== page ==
Dutch MH17 investigators deliberately stalling to mislead public – Russian air regulator
“As of today, we have not received a request for help,” Oleg Storchevoy, the head of Russian aviation regulator Rosaviatsia told journalists on Tuesday.
The comment came in response to reports in the Dutch media citing the Dutch prosecutor’s office investigating the MH17 incident as saying that the investigators could not read the raw radar data detailing the airspace situation over eastern Ukraine on the day of the tragedy.
Russia provided the data in September 2016, but, according to Dutch media, the format of the data did not comply with the “international standard,” so the investigators requested the “correct information” from Russia.
Sotchevoy says there has not been any such request and, moreover, there is no universal international standard for “either the scope or the format” of raw radar data.
“It is surprising that it took the Dutch side three months to outline this problem,” he said. “The data was handed over last year and this issue is purely technical, which could have been solved at once, if we worked together.”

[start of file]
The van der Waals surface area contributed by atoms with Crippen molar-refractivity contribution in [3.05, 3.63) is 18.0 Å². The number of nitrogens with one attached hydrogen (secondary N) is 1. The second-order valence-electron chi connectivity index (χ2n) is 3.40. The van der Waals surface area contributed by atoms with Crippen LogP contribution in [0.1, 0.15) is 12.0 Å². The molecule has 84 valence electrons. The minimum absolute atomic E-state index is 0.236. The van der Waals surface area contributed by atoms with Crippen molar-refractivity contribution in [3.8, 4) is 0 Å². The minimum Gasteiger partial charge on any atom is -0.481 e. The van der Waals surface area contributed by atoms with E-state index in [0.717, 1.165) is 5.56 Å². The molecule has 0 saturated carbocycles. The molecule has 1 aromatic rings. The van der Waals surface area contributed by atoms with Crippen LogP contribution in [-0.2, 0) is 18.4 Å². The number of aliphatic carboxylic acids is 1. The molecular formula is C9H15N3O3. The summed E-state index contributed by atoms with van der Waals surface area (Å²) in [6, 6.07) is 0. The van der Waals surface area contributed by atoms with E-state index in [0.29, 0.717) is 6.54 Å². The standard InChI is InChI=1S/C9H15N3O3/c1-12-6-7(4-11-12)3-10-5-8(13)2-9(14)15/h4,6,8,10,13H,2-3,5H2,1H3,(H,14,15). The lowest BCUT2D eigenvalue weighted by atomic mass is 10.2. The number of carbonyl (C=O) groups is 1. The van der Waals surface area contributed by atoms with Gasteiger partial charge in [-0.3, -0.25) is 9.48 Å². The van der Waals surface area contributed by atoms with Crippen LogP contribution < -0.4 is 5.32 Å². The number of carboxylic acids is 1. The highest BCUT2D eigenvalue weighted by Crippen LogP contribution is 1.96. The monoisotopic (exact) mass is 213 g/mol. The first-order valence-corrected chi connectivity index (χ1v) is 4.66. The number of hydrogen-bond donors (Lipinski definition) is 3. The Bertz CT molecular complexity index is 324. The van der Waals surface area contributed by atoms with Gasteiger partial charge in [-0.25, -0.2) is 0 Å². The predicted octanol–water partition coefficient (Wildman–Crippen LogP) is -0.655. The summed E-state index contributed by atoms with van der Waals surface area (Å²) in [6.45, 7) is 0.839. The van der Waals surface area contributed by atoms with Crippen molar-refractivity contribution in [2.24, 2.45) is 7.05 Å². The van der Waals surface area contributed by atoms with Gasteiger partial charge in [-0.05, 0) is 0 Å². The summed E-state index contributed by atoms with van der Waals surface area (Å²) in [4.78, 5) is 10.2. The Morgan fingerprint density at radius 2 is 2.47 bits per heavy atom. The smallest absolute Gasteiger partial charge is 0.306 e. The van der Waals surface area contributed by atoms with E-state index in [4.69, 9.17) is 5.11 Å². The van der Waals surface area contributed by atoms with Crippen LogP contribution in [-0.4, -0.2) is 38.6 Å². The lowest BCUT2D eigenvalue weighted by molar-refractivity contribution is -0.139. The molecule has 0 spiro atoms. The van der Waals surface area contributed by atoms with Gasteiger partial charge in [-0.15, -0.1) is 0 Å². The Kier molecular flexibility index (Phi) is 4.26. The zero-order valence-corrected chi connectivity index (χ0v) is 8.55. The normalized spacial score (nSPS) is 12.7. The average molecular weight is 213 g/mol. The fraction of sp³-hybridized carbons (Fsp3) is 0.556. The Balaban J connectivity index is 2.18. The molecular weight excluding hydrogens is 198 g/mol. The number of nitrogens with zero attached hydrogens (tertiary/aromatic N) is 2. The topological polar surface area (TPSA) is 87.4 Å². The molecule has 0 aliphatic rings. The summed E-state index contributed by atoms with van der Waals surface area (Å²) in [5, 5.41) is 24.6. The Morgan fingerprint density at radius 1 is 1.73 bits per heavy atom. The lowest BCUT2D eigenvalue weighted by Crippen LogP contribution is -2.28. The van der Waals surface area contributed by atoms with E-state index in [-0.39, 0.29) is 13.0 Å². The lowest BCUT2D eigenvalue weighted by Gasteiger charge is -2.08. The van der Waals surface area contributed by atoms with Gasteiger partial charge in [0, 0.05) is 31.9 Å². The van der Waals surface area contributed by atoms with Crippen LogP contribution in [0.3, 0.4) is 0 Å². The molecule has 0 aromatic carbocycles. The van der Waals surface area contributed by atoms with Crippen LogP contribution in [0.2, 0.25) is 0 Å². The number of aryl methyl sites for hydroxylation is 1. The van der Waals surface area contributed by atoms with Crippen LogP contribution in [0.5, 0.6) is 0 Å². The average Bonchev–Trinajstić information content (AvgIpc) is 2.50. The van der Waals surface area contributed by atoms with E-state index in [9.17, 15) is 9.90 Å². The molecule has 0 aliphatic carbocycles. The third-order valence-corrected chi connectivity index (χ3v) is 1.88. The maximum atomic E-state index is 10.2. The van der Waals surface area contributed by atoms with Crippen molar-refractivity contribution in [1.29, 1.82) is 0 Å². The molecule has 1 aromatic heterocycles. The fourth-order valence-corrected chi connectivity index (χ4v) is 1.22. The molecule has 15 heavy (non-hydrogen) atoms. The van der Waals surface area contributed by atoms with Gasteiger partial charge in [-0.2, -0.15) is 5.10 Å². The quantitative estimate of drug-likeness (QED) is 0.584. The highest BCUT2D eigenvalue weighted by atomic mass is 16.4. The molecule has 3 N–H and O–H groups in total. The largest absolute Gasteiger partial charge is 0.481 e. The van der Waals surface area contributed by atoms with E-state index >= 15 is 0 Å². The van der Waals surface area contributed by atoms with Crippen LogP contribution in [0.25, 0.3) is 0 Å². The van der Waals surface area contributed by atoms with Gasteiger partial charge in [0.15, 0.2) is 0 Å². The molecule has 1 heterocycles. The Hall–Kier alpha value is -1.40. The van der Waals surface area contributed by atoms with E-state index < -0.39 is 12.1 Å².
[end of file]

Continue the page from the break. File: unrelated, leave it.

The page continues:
The Russian official suggested that “the stalling indicates the Dutch side’s wish to mislead the public.”
“We have been saying we are open and ready for cooperation so that the public may learn the truth about the tragedy,” Storchevoy said.
Flight MH17 was shot down over eastern Ukraine in July 2014, amid an armed conflict between the Ukrainian military and paramilitary forces, and rebels who rejected the armed coup in Kiev earlier that year. The Western media immediately placed responsibility for the tragedy on Russia.
Moscow handed over radar data necessary for the investigation in the form of display footage in the early months of the probe, but the Dutch said the information was unreliable and possibly tampered with, and Russia failed to provide raw data, saying the records had since been deleted.
Last year, a Russian radar producer reportedly discovered radar equipment which had been replaced during a scheduled maintenance shortly after the MH17 tragedy, and still held raw data from the day of the crash. The record was handed over to the Dutch prosecutors.